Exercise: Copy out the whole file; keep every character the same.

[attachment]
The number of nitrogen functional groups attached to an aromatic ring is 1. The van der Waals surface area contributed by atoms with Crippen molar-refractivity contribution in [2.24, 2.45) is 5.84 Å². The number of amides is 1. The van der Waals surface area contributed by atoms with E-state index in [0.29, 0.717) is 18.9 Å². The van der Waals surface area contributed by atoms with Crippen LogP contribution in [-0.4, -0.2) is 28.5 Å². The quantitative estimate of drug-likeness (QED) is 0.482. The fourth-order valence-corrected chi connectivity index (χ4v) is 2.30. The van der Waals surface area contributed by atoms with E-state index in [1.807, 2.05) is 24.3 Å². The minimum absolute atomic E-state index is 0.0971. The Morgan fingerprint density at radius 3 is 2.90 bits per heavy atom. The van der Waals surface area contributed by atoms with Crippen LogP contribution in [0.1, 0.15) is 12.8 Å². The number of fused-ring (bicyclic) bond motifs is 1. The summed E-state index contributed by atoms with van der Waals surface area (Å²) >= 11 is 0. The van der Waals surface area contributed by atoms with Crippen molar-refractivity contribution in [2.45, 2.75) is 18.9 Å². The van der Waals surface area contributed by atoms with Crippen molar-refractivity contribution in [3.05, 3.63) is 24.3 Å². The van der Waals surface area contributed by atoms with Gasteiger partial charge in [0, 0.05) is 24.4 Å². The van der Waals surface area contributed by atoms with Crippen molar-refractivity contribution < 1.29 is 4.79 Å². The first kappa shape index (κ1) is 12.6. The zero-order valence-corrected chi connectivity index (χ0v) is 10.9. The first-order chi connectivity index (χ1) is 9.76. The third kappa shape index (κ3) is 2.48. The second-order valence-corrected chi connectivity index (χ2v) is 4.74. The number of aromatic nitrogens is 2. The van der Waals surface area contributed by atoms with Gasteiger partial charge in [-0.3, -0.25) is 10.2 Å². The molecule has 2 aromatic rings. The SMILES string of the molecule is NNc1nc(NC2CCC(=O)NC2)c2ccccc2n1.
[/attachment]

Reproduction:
The number of nitrogen functional groups attached to an aromatic ring is 1. The van der Waals surface area contributed by atoms with Crippen molar-refractivity contribution in [2.24, 2.45) is 5.84 Å². The number of amides is 1. The van der Waals surface area contributed by atoms with E-state index in [0.29, 0.717) is 18.9 Å². The van der Waals surface area contributed by atoms with Crippen LogP contribution in [-0.4, -0.2) is 28.5 Å². The quantitative estimate of drug-likeness (QED) is 0.482. The fourth-order valence-corrected chi connectivity index (χ4v) is 2.30. The van der Waals surface area contributed by atoms with E-state index in [1.807, 2.05) is 24.3 Å². The minimum absolute atomic E-state index is 0.0971. The Morgan fingerprint density at radius 3 is 2.90 bits per heavy atom. The van der Waals surface area contributed by atoms with Crippen LogP contribution in [0.1, 0.15) is 12.8 Å². The number of fused-ring (bicyclic) bond motifs is 1. The summed E-state index contributed by atoms with van der Waals surface area (Å²) >= 11 is 0. The van der Waals surface area contributed by atoms with Crippen molar-refractivity contribution in [2.45, 2.75) is 18.9 Å². The van der Waals surface area contributed by atoms with Crippen molar-refractivity contribution in [3.05, 3.63) is 24.3 Å². The van der Waals surface area contributed by atoms with Gasteiger partial charge in [0, 0.05) is 24.4 Å². The van der Waals surface area contributed by atoms with Crippen molar-refractivity contribution < 1.29 is 4.79 Å². The first kappa shape index (κ1) is 12.6. The zero-order valence-corrected chi connectivity index (χ0v) is 10.9. The first-order chi connectivity index (χ1) is 9.76. The third kappa shape index (κ3) is 2.48. The second-order valence-corrected chi connectivity index (χ2v) is 4.74. The number of aromatic nitrogens is 2. The van der Waals surface area contributed by atoms with Gasteiger partial charge in [-0.3, -0.25) is 10.2 Å². The molecule has 2 aromatic rings. The SMILES string of the molecule is NNc1nc(NC2CCC(=O)NC2)c2ccccc2n1.